Class Warfare: Inside the Fight to Fix America’s Schools, Steven Brill
An inside look at some of the key (and extremely rich) jefes and honchos of current ed reform efforts.

Democracy and Education, John Dewey
An oldie but goodie, brought to you by a seminal figure -- perhaps THE seminal figure -- in the past century or so of American education reform efforts....

Teaching as Leadership, Steven Farr
What is transformative teaching, anyway? Mr. Farr, a close colleague of Wendy K (and a Plan II alum) distills lessons learned from/by TFA with regard to this fundamentally important question...

The Schools We Need and Why We Don’t Have Them, E.D. Hirsch
Hirsch examines America’s recent move away from content-centric curricula and towards theories about how children learn, and the arguable harm that such a migration in curriculum has made. (In short, an argument for better classical content)

Teaching to Transgress: Education as the Practice of Freedom, bell hooks
bell hooks speaks to the heart of education today: how can we rethink teaching practices in the age of multiculturalism? What do we do about teachers who do not want to teach, and students who do not want to learn? How should we deal with racism and sexism in the classroom? She’s also got other great books about pedagogy…

The One World Schoolhouse, Salman Khan
A look at Khan Academy, a free, online schooling system created by ex-engineer and hedge fund manager Sal Khan.

A Chance to Make History, Wendy Kopp
Looking back, and ahead; The Founder's view of lessons learned from TFA's first 20 years...

One Day All Children, Wendy Kopp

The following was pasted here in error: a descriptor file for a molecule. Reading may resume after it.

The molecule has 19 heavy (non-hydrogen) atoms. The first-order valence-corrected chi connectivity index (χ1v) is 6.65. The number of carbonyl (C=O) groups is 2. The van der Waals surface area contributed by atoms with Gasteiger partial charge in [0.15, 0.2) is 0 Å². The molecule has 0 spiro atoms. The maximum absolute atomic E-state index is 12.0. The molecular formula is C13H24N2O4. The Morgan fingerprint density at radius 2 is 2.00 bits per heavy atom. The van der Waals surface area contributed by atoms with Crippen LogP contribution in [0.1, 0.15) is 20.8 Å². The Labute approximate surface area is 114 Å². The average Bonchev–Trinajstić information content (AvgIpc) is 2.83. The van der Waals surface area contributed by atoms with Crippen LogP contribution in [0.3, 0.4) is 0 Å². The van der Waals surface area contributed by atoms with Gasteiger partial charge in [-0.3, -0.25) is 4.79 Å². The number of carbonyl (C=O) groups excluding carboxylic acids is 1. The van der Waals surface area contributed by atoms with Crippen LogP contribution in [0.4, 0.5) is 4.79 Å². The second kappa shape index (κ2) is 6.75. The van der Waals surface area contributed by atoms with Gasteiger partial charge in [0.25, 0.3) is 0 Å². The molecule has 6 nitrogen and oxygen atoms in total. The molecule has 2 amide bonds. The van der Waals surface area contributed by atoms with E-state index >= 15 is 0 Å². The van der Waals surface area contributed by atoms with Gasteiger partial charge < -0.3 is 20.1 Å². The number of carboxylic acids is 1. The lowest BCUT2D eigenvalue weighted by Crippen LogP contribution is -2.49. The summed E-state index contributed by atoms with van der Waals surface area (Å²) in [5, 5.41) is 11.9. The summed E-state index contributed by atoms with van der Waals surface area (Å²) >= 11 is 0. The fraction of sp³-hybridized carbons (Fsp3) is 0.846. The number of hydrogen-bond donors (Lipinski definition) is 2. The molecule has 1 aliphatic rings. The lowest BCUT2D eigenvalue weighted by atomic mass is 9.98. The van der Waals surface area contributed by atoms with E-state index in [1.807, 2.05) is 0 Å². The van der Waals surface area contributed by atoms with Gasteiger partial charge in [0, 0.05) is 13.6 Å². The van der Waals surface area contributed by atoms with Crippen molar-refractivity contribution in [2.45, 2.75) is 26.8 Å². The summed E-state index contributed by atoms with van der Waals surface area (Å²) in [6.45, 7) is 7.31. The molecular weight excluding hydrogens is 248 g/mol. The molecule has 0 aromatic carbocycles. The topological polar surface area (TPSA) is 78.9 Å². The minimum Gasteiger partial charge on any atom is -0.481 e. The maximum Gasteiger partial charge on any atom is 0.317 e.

Reflections on the founding and early days of TFA, by the woman who started it all...

The Shame of the Nation, Jonathan Kozol
Wherein Mr. Kozol is as angry as ever, for good reason(s)....

Someone has to Fail, David Labaree
Recommended highly by H-E-B CEO Charles Butt (not only a successful grocer, but major player in Texas ed reform efforts), a provocative look at the history of education reform efforts in what the author terms, ruefully but persuasively, the American "school syndrome"....

Last Child in the Woods, Richard Louv
(From Louv’s website) Louv directly links the lack of nature in the lives of today's wired generation—he calls it nature-deficit—to some of the most disturbing childhood trends, such as the rises in obesity, attention disorders, and depression.

Left Back: A Century of Battles Over School Reform, Diane Ravitch
Did "Death and Life" whet your appetite for more from Debunking Diane? Here goes, Bon Appetit!...PS:  A historical overview of reform movements in the US. Not as contemporarily policy focused as Death and Life.

Out of our Minds: Learning to be Creative, Ken Robinson
Leave the factory model behind? This guy must be crazy! 
(and that's a compliment)

How Children Succeed, Paul Tough
Getting Tough: Making the case, quite persuasively, for character education; and a recent best-seller to boot!

Whatever it takes: Geoffrey Canada’s Quest to Change Harlem and America, Paul Tough
Looking for a charismatic education reform hero, and for support for the argument that ed reform efforts alone are NOT enough? Harlem's a good place to conduct your search....



If you’re interested in power structures and how that affects classroom culture, Lisa Delpit has written a lot of books on what she calls “the culture of power”. This is also something that KIPP (and schools like it) tries to teach to students.

Randy Bomer has written some books on literacy that Olivia highly recommended.

John Dewey and Bell Hooks are also great authors who look a little more closely at pedagogy.